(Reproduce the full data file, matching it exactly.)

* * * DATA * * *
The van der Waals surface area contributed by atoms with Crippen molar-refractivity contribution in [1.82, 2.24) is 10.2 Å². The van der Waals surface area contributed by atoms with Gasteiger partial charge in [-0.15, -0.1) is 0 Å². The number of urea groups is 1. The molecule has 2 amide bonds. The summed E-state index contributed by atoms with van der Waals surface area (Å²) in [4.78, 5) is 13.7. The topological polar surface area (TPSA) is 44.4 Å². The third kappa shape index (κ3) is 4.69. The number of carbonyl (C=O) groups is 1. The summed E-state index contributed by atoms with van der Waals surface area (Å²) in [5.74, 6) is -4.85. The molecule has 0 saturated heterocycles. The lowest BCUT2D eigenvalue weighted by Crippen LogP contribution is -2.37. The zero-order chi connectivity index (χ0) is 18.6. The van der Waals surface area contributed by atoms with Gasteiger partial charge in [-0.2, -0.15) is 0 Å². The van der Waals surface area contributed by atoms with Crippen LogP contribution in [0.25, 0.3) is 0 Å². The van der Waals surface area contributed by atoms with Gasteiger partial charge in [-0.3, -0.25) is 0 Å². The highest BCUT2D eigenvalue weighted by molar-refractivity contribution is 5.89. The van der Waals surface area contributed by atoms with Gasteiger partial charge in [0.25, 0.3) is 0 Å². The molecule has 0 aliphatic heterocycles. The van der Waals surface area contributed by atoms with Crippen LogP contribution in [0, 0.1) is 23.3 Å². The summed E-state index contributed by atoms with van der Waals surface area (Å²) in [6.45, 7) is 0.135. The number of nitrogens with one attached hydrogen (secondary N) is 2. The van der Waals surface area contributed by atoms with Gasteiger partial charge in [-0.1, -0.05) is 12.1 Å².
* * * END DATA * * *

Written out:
The van der Waals surface area contributed by atoms with Crippen molar-refractivity contribution in [1.82, 2.24) is 10.2 Å². The van der Waals surface area contributed by atoms with Gasteiger partial charge in [-0.15, -0.1) is 0 Å². The number of urea groups is 1. The molecule has 2 amide bonds. The summed E-state index contributed by atoms with van der Waals surface area (Å²) in [4.78, 5) is 13.7. The topological polar surface area (TPSA) is 44.4 Å². The third kappa shape index (κ3) is 4.69. The number of carbonyl (C=O) groups is 1. The summed E-state index contributed by atoms with van der Waals surface area (Å²) in [5.74, 6) is -4.85. The molecule has 0 saturated heterocycles. The lowest BCUT2D eigenvalue weighted by Crippen LogP contribution is -2.37. The zero-order chi connectivity index (χ0) is 18.6. The van der Waals surface area contributed by atoms with Gasteiger partial charge in [-0.2, -0.15) is 0 Å². The van der Waals surface area contributed by atoms with Crippen LogP contribution in [0.25, 0.3) is 0 Å². The van der Waals surface area contributed by atoms with Gasteiger partial charge in [-0.3, -0.25) is 0 Å². The highest BCUT2D eigenvalue weighted by molar-refractivity contribution is 5.89. The van der Waals surface area contributed by atoms with Gasteiger partial charge in [0.25, 0.3) is 0 Å². The molecule has 0 aliphatic heterocycles. The van der Waals surface area contributed by atoms with Crippen LogP contribution in [0, 0.1) is 23.3 Å². The summed E-state index contributed by atoms with van der Waals surface area (Å²) in [6.45, 7) is 0.135. The number of nitrogens with one attached hydrogen (secondary N) is 2. The van der Waals surface area contributed by atoms with Gasteiger partial charge in [-0.1, -0.05) is 12.1 Å².